FCC To Apply Public Interest Standard To TV JSAs, LMAs, SSAs; Pai, O'Rielly Incensed At 'New Policy'
March 12, 2014 at 4:38 PM (PT)
It's not about radio, but the FCC MEDIA BUREAU's new guidance on joint sales agreements and shared services arrangements for television may shed some light on, and raise some concern from station owners about, the COMMISSION's thinking as the 2014 quadrennial ownership rules review approaches.
TODAY (3/12), the BUREAU said that it will require all parties to any proposed television transactions proposing a JSA, SSA, or LMA plus an option, right of first refusal, put/call arrangement, or other similar contingent interest, or a loan guarantee, to show "that approval of its proposed transaction will be consistent with the public interest, convenience, and necessity."
Applicants will need to submit "sufficient information and documentation to fully describe its proposed transaction, including any side agreements, and establish that it is an arm’s-length transaction and would not impair the existing licensee’s control over station operations and programming, result in attribution of the relationship, or be otherwise contrary to the public interest."
Lake: 'Not A Change'
MEDIA BUREAU Chief WILLIAM LAKE said, "In the interest of transparency, we hope
that all interested entities will find it helpful for us to identify publicly a concern that has arisen in our review of proposed transactions in recent months and years and that will enter into our future transaction reviews. That concern relates to the combination in a transaction of operational agreements of various types along with contingent financial interests or financing relationships.
"Where such a combination exists, we see a need to apply careful scrutiny to ensure that the transaction does not give one station an undue degree of operational and financial influence over the second station. We will need to ensure that the economic effects of, and incentives created by, the transaction are consistent with the public interest and our COMMISSION policies. This is not a change in our underlying rules or the policies on which they are based.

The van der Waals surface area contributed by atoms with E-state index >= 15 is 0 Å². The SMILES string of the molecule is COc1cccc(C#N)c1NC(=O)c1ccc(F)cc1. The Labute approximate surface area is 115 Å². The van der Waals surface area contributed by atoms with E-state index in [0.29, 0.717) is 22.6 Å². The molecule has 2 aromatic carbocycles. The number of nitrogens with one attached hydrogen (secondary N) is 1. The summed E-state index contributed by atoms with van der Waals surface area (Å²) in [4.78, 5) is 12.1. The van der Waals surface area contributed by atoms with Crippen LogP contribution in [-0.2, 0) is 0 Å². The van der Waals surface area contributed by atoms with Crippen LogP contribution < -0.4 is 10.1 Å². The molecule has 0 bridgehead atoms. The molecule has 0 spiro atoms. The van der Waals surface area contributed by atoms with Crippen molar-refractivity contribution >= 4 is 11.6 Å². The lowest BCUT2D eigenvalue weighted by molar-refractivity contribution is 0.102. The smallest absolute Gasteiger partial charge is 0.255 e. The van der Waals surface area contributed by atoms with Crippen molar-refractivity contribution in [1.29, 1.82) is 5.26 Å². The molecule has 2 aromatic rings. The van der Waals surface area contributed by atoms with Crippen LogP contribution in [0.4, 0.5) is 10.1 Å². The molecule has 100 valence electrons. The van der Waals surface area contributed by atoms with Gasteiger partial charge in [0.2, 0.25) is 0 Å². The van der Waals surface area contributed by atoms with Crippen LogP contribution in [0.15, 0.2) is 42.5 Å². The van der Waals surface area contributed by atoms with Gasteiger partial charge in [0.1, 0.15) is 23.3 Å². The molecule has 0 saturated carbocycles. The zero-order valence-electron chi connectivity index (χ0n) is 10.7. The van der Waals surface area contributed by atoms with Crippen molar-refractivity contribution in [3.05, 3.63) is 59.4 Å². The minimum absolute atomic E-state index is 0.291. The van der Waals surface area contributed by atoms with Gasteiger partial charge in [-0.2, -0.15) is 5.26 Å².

"But we owe it to the interested public to share our concern that such a combination of operational and financial relationships raises issues of consistency with our rules and policies, which will have to be considered carefully in our public interest review. Parties interested in simplifying the review of their transactions should be benefited by knowing of this concern as they structure their deals. Similarly, parties with pending applications proposing these types of combinations will have the opportunity to amend those applications, if they wish, to simplify the review process."
Pai: 'That's Not The Way We Should Do Business'
But Commissioner AJIT PAI protested that he was told that the BUREAU's close scrutiny standard "merely clarified existing COMMISSION policy. It does not." He noted that the BUREAU's explanation cites no precedent justifying its increased scrutiny of cases combining a sharing agreement and a contingent interest, especially since "the BUREAU has issued numerous orders approving such transfers ... It is impossible to square what was said then with what is being said now."
PAI added, "So make no mistake about it: Today’s Public Notice announces a new policy. This abuse of delegated authority is all the more unfortunate because it is entirely unnecessary. At our MARCH 31st meeting, the COMMISSION will vote on an item addressing sharing agreements. If the majority of the COMMISSION wanted to turn the screws still further on broadcasters, the substance of today’s Public Notice easily could have been included in that item. Instead, our policy has been changed without a COMMISSION vote. That’s not the way we should do business."
O'Rielly: 'Should Have Been Voted By The Commission'
And Commissioner MIKE O'RIELLY added, “I must disagree with the MEDIA BUREAU’s Public Notice issued today on both process and substance. On process, the item appears to set forth a new policy and, therefore, should have been voted by the COMMISSION, rather than on delegated authority. Moreover, the issue of delegation is a recurring and troubling one. On substance, this guidance presupposes the media ownership item to be voted later this month and may deter future transactions that could increase local news and other beneficial diverse programming for communities.”